It really is too darned hot today. I know, I spent part of the early afternoon outside washing dirty, stinky dogs. After that, I retreated from the 97 degree heat and umpteen-eleven percent humidity and took a shower, and have been hiding out in the air-conditioned house since. I might only emerge to pick the tomatoes that are ripe on the eight foot vines on the deck, and after that, perhaps make a salad for dinner, and that is all.
But, what else will I put in the salad?
Chiles, of course.
Because, oddly enough, I crave really hot and spicy foods when I am miserably hot. I think it is because they make me sweat, which cools me off. So, later tonight, it will be the chiles, the fish sauce, the palm sugar and the lime juice I will reach for to make salad dressing for those lovely little gemlike tomatoes!
But, enough about me.
Let’s take a look at the first batch of entries I recieved for this event and see what folks all around the world make when they want something that is too darned hot!
First up, we have Meeta from Germany, author of the blog, What’s For Lunch Honey? She brings us, in a post about three basic pasta sauces, one of my traditional favorites of the Italian kitchen: Arabiatta Sauce. Her recipe for the sauce is simple: sundried tomatoes, garlic, basil, olive oil, and, of course, chiles. This is a sauce for inflaming the passions, which makes sense, because the root of the word, means “angry” in Italian. But, you know, this sauce never makes me angry–it always makes -me- happy. Not all fire is bad, you know–it warms the heart as well as burns. To me, arabiatta is more like a big sloppy kiss than an angry barrage. Thanks for the great entry, Meeta! (Hey, and if you don’t like arabiatta, try her aglio olio–it is nothing but garlic–and lots of it, chile and olive oil. If you don’t like that–well, I don’t think we can help you.)
Now, we head off to Santa Fe, New Mexico, where Christine of Christine Cooks Vegetarian teaches us the art of making beautiful from the local red chiles. The dried pods she shows in one photograph are gorgeous cherry-red and smooth–definately a chile to be reckoned with. The finished enchiladas look delectable, too–with a deep burndished red sauce, white cheese and brilliant green cilantro–my mouth is watering already. Combining the chiles with four other types of dried, powdered chiles, onions, garlic, tomatoes and cumin, Christine really aims to wake up the palate of omnivore and vegetarian alike with her delicious looking sauce. As if that wasn’t enough, she fills her enchiladas with a combination of black beans and baby squashes. Now, that sounds way tasty to me! Great entry Christine–I hope we see you again next time!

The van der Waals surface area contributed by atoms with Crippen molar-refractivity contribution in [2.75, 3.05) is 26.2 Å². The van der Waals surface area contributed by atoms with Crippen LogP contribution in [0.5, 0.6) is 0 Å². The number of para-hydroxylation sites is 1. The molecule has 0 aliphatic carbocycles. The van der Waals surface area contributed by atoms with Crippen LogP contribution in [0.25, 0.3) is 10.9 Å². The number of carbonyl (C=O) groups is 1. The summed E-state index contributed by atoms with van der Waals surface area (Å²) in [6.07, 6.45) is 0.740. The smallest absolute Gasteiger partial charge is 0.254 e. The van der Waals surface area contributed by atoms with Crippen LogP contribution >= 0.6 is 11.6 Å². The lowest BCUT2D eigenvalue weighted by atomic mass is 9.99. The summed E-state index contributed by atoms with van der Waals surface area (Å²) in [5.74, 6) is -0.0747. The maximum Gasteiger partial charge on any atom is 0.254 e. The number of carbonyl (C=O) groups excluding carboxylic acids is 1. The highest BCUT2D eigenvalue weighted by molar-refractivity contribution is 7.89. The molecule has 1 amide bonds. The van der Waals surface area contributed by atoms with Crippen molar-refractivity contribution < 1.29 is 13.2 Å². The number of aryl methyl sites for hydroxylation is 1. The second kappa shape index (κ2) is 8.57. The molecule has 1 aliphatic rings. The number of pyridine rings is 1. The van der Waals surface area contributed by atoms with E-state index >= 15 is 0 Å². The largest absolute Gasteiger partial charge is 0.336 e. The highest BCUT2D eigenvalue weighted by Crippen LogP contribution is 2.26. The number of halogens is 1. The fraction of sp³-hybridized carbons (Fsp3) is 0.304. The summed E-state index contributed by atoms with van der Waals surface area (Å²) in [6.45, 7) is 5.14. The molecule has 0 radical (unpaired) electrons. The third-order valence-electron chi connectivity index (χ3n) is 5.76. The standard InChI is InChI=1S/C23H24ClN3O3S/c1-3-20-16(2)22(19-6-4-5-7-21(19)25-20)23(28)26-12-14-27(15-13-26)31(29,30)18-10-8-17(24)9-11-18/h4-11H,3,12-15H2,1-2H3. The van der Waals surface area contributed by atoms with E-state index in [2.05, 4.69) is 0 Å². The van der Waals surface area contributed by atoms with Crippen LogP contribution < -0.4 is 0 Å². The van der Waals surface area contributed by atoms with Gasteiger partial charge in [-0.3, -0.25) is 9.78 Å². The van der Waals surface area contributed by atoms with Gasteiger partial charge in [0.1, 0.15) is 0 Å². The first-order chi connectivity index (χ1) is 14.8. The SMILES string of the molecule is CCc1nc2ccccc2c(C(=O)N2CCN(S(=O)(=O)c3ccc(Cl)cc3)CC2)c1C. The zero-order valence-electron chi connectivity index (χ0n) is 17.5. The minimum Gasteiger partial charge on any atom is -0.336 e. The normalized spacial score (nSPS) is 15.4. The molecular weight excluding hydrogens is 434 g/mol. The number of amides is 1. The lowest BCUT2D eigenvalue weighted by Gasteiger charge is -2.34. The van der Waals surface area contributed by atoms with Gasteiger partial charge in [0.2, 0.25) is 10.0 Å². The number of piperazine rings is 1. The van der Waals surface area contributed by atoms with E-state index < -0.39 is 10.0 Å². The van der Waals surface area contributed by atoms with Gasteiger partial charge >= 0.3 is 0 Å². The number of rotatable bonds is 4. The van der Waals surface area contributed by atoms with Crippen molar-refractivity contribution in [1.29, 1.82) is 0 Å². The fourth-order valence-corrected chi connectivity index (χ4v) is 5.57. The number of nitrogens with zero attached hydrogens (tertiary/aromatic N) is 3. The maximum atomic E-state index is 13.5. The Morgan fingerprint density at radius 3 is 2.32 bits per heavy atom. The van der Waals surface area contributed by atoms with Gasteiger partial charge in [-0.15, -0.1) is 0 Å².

Nupur of One Hot Stove always makes my mouth water with her descriptions of the food she has eaten and cooked in and around her native India, so it is no surprise that her Mushroom Chettinad has gotten me all hot and bothered. She uses a mixture of wild mushrooms in it, with a very simple, but gorgeous-sounding spice blend of tamarind, cilantro, curry leaves, mustard seed, dal, black peppercorns and chiles to turn a vegetable which is often very plain into a sultry sexpot of a supper. And look at the beautiful photograph–I love the karahi she is serving it in! The next time I get some mushrooms in my CSA box, I have a feeling that I am pulling out this recipe–thank you, Nupur! I really appreciate anything that combines mushrooms and chiles–it is mixture that not many people think of. Keep bringing the flavors of India home to New York City!
Macky always has something interesting cooking in her kitchen in Manila at The Edible Garden, and this entry proves it, most deliciously. She makes an adapted recipe from Lex Culinaria: Spicy Onion Jam: a sweet, hot and sticky concoction red with tomatoes, sweet with onions and sugar, and spiced with red chile flakes. It is a lovely condiment that I bet would go splendidly on top of a goat cheese and basil tart with a pinenut-spiked crust. I’m looking forward to what Macky has to share with us in the future, too!
I am happy to see that Shammi from the UK/Indian food blog, Food, In The Main has come to join our game this time around, because she loves spices, chiles and garlic as much as I do! I love the sound of the dish she presents to us, where chiles join a melange of other spices and seasonings to create something that she says may not be authentic but tastes really damned good on rice! Her Garlic Kaara Kuzhambu includes shallots, garlic, chile powder, turmeric, fenugreek seeds, dal, mustard seeds, cilantro, and curry leaves. As if that wasn’t beautiful enough, she gives a recipe for her garam masala mixture that she sprinkles over the dish to add extra fragrance–and wouldn’t you know, it includes more chiles, along with black peppercorns, cumin and coriander. It sounds absolutely ravishing–too darned hot, indeed! Thank you, Shammi–I do hope you join us again next month!